They are the we of me.
Frankie says this to herself as a revelation at the end of Part One when she has gone outside of the house after supper. The "they" in this case is Jarvis and Janice. Frankie has been thinking about the phenomenon that the betrothed couple is together in Winter Hill, while she is separate from them, alone at home. But she finds comfort in the notion, which, as it turns out, is utterly delusional, since she thinks she still belongs to them in some way. With this in mind, the physical separation is trifling, just representational; she is together with them in spirit. Frankie finds meaning in her life in the belief that she belongs to some kind of a club, that she is a member at last.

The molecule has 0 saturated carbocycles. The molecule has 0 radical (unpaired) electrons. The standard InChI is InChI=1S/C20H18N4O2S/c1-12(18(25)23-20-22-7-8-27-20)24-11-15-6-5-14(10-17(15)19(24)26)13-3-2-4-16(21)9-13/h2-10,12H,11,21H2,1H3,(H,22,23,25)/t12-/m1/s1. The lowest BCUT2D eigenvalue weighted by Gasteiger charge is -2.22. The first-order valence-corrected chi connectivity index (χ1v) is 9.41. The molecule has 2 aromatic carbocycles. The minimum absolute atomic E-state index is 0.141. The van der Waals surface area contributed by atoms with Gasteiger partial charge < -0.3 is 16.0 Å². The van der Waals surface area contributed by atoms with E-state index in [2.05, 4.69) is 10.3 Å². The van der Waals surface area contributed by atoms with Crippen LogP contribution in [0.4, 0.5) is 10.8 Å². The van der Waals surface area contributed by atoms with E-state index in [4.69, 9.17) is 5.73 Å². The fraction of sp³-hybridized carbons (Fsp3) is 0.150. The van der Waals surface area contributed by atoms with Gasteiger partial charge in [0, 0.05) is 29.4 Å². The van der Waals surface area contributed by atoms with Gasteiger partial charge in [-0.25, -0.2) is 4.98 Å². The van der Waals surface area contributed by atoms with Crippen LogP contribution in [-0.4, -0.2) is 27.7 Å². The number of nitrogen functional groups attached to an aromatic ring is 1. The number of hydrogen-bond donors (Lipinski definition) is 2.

This is certainly the most fundamental quote in the novella. For is exemplifies the very nature of Frankie's main struggle: which is to find unity with other people. The very second sentence of the book states that "This was the summer when for a long time she had not been a member." So when Frankie realizes that she is a member at last, a member of the wedding, it serves as an important catharsis and a marker for her future character development. However, it also sets her up for a second catharsis: one in which she realizes after the wedding that she was totally kidding herself to believe that she belonged to her brother and his new wife in more than just a distant way. This key moment, put in contrast to the unbridled hope of her first beliefs about the "we of me," allows Frankie to finally mature and become more adult-like. Because, with her childhood fantasies of running away from her surroundings gone, she can become more realistic and grounded. Two key elements to becoming an adult.